Review by Issa M. Lewis
Peonies are relatively fragile flowers, both to grow and to maintain in cut flower arrangements. They require the right balance of light and water to thrive, and have difficulty growing in close proximity with others. The fact that peonies were a favored flower of celebrated Czech writer Franz Kafka has not gone amiss for Judith Skillman; in her latest collection of poetry, Kafka’s Shadow, she frequently makes reference to it, alluding to Kafka’s own character and personal life, as well as his writings, in the process.
For those well-versed in Kafka’s body of work, Kafka’s Shadow provides even deeper insight into his life and influences. His fraught relationships with his family members, friends, and romantic partners, as related by his personal letters and extrapolated from his fiction, are represented beautifully in Skillman’s poems, with echoes of Kafka’s own departures into surrealism intertwined. For example, from an early poem in the collection entitled “Kafka’s Wound”
Toward sunset it bleeds orange, plums
and wine. His father always at table
with mug in hand. How long
must a son allow the city to unwind
its long avenues, branching rivers
full of walkers insular with autumn.
He’s learned one lesson.
This wound must be purged each day,
else the stench of what it carries
comes from his mouth, and others turn away. (15)
The strain of Kafka’s authoritarian upbringing and subsequent taking of a “bread job”—a job one takes only to collect a salary, not for any personal satisfaction—to please his father informs so much of his writing, and Skillman returns to this theme of discontentment, of lack of fulfillment, in many ways, including, as we see above, the idea of a wound that must be constantly cleansed, yet never heals.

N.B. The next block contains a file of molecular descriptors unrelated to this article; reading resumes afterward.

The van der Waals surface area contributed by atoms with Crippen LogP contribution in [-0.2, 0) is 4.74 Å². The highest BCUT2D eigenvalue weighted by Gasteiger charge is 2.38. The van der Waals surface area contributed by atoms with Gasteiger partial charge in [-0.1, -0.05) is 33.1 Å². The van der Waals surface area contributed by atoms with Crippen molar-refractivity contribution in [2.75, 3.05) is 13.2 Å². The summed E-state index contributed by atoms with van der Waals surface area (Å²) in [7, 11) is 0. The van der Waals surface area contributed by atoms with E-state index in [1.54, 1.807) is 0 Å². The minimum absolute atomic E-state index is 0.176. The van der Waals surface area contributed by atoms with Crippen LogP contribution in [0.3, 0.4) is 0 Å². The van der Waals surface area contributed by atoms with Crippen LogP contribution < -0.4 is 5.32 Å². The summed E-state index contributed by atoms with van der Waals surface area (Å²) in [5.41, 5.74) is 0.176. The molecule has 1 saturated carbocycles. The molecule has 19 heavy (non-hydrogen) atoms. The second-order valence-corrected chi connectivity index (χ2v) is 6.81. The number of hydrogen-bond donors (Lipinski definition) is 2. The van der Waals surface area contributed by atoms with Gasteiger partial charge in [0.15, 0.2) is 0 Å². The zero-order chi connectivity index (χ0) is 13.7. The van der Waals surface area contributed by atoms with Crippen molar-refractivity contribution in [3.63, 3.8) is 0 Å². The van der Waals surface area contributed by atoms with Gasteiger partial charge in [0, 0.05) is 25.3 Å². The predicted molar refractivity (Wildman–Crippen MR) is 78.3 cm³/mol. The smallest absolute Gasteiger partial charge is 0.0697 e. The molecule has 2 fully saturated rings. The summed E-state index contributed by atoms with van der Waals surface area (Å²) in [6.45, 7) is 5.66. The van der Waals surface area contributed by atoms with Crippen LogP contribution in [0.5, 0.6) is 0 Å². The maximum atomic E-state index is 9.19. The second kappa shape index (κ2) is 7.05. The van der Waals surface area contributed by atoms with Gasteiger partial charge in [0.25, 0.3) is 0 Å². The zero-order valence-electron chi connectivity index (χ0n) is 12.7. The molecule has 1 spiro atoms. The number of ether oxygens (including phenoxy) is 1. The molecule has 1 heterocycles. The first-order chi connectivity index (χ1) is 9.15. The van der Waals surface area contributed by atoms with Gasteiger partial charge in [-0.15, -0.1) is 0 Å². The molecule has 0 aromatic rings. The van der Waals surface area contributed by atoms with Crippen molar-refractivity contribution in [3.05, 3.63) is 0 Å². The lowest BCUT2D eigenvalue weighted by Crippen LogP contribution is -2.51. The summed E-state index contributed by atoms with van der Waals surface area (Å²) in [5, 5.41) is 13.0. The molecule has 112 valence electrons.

Kafka’s romantic life was similarly troubled; he was engaged multiple times—although he never married—had several affairs, and visited brothels regularly. In Kafka’s Shadow, Skillman bittersweetly brings to life the character of Felice, a woman Kafka dated and to whom he was engaged twice during a five-year span. She is described in “Night” in Kafka’s voice:
He spends an hour,
counting her fingers,
memorizing her hair—
not as soft as he would like.
A dirty blonde in nylon stockings.
Why bother to undress?
A sensation called disgust
can be lessened
by a starched shirt.
Who is bound to feel
less than a button,
as it slips in and out
of the hole
made especially for it? (26)
The beauty of this poem, and all of the poems in which Felice features, is the emptiness of it: the veneer of love is there, but the actual substance of it is lacking. The balance has not been struck, and the metaphorical peony flower does not thrive.
However, for readers who are not as familiar with Kafka’s life or work, Kafka’s Shadow still has much to offer. In addition to her careful research and representation of the man himself, Skillman demonstrates her talent as a poet in the sheer musicality of her lines. For example, in one of the later poems in the collection, “Kafka’s Mother Witnesses Hoarfrost”
The greening fence, dead shrubs
and glass yard. All spiculed
and spoken into forgetfulness
with tight-worded whispers.
Swifts, swallows, and sparrows
glittering in passage.
Webs glint, webbing threads decking,
silks will be darkened in a few quarter hours (66).
The consonant sounds reverberate throughout this passage, creating beautiful rhythms to highlight the sense of exaggerated reality through which Skillman pays homage to the collection’s namesake.
In all, Judith Skillman’s Kafka’s Shadow offers both masterful craft and compelling insight into the life and character of Franz Kafka—well worth the time of both Kafka enthusiasts and those just becoming acquainted with his work alike.
by Judith Skillman
Deerbrook Editions, 2017, $16.95 [paperback] ISBN 978-9975051-4-6
Issa M. Lewis is author of Infinite Collisions (Finishing Line Press, 2017) and was the 2013 recipient of the Lucille Clifton Poetry Prize chosen by Backbone Press. She has been published in journals such as Pearl, Naugatuck River Review, Jabberwock, and Mom Egg Review and teaches at Davenport University.